How to File Your Taxes for Free in 2021
As if doing your taxes wasn't irritating enough, it often ends up costing you money. Tax prep and unexpected fees basically go hand in hand.
But if you're paying to submit your federal return this year, save your cash — you can probably file for free.
The IRS estimates that some 70% of Americans, or roughly 100 million taxpayers, meet the income, age and location requirements to do their income taxes for free online. That's an especially important point now, because many people who aren't typically required to file will need to this year if they're still waiting on stimulus checks.
Ahead of the April 15 deadline, here are a few no-cost ways to do your 2020 taxes.
File federal taxes for free online
The IRS has a program called Free File, which is a partnership between the government and a group of name-brand tax prep companies called the Free File Alliance. It's a tried-and-true system, having launched back in 2003, and a widely available one: If your adjusted gross income was under $72,000 in 2020, you're probably eligible.
This year, there are nine options that let people file taxes for free online: 1040NOW, Free 1040 Tax Return, FreeTaxUSA, Online Taxes at OLT.com, eZTaxReturn.com, TaxSlayer, TaxAct, FileYourTaxes.com and TurboTax.
Each service has different age, earnings and location criteria — some are only available for residents of certain states, while others are only available to people with certain income levels — so you'll need to do some research. Visit the IRS website to determine which one is right for your financial situation. If you're having trouble navigating the offers, the Free File Online Lookup Tool will help you figure it out.
Once you've found a service you're eligible for, it should be pretty easy to use, says Hollina Wadsworth, a certified financial planner with Baker Boyer in Walla Walla, Washington.
"They'll ask you about your situation — they'll say, 'Did you buy a home?' 'Did anything change?' 'Did you get unemployment?' 'Do you have a retirement plan?'" she adds. "They really do guide you and ask questions about your situation."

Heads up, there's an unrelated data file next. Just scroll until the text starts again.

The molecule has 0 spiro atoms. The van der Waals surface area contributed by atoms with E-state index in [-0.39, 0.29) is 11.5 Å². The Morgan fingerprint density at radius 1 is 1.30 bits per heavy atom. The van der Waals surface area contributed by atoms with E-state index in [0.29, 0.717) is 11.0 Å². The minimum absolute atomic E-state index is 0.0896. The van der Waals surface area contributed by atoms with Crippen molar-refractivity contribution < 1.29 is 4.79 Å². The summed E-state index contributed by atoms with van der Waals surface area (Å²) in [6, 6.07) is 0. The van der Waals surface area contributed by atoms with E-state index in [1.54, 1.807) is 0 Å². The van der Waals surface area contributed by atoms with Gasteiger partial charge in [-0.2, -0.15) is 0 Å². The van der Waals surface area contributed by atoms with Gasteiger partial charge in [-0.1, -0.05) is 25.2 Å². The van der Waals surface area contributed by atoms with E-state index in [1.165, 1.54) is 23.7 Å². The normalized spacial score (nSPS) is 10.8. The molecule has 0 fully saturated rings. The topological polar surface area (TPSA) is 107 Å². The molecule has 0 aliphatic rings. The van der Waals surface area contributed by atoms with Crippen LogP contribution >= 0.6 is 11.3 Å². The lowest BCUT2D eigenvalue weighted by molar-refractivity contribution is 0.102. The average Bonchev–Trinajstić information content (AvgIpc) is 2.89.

Hot tip: People with incomes above $72,000 can still do their taxes for free through an option called Free File Fillable Forms, but they'll have to fly solo. Free File Fillable Forms don't provide guidance; you'll need to know how to fill out your returns (and how to do the math for them). It's only available for federal returns.
File state taxes for free online
Not all states have income tax, but if yours does, there are some no-cost options for submitting those as well.
When browsing the Free File Online offers, pay special attention to any fees associated with state income tax returns. The IRS says you can also visit your state tax agency's website to see what sorts of programs it offers. Georgia, for example, has special State of Georgia Free File options.
What you shouldn't do is select a tax prep service based on a random ad that pops up on your social media feed, because it could lead to a scam. "It could direct you somewhere not legitimate," Wadsworth says.
Get your taxes prepared for free
Don't love the idea of doing your taxes yourself? There are a ton of ways to find experts willing to file them for you at no charge.
Perhaps the best-known option is the IRS's Volunteer Income Tax Assistance (VITA) program, available to people with incomes of $57,000 or less, those with disabilities or those who speak other languages.
Put in your zip code here to find a VITA site near you. They're often run out of libraries or schools. In non-pandemic times, you can stop by at your convenience, but the coronavirus crisis has led many spots to require appointments.
Another option is AARP Foundation Tax-Aide, which provides both in-person and virtual tax help to low- and moderate-income Americans and people over 50. Use the locator here to find a site nearby.
You may also want to do a quick Google search for local free tax prep opportunities. In Clarksville, Tennessee, students at Austin Peay State University are virtually preparing tax returns for anyone whose income is under $66,000. In El Paso, Texas, taxpayers making $60,000 or less can get free help from Socorro Independent School District students.
For the vast majority of taxpayers, it's not about whether or not you can get free help with your taxes this year but which option works best for you.
More from Money:
Answers to All Your 2021 Tax Questions, From Stimulus Checks to New Deductions
Taxes and the Third Stimulus Check: Why You Should File Soon if Your Income Dropped Last Year